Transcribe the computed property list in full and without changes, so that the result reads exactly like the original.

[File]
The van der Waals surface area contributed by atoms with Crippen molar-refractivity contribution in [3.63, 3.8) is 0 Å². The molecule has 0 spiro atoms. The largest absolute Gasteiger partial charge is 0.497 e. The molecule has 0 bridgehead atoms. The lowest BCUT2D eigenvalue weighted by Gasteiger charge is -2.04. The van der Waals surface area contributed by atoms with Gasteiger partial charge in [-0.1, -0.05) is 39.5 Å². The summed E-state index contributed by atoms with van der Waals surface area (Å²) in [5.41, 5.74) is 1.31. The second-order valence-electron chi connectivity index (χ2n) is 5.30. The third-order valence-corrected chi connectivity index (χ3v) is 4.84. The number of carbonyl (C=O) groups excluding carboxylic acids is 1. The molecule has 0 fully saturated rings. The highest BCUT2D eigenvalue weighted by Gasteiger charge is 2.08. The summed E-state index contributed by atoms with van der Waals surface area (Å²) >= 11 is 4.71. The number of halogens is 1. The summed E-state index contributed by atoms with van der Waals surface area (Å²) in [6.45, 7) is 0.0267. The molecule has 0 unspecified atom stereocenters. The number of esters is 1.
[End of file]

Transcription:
The van der Waals surface area contributed by atoms with Crippen molar-refractivity contribution in [3.63, 3.8) is 0 Å². The molecule has 0 spiro atoms. The largest absolute Gasteiger partial charge is 0.497 e. The molecule has 0 bridgehead atoms. The lowest BCUT2D eigenvalue weighted by Gasteiger charge is -2.04. The van der Waals surface area contributed by atoms with Gasteiger partial charge in [-0.1, -0.05) is 39.5 Å². The summed E-state index contributed by atoms with van der Waals surface area (Å²) in [5.41, 5.74) is 1.31. The second-order valence-electron chi connectivity index (χ2n) is 5.30. The third-order valence-corrected chi connectivity index (χ3v) is 4.84. The number of carbonyl (C=O) groups excluding carboxylic acids is 1. The molecule has 0 fully saturated rings. The highest BCUT2D eigenvalue weighted by Gasteiger charge is 2.08. The summed E-state index contributed by atoms with van der Waals surface area (Å²) >= 11 is 4.71. The number of halogens is 1. The summed E-state index contributed by atoms with van der Waals surface area (Å²) in [6.45, 7) is 0.0267. The molecule has 0 unspecified atom stereocenters. The number of esters is 1.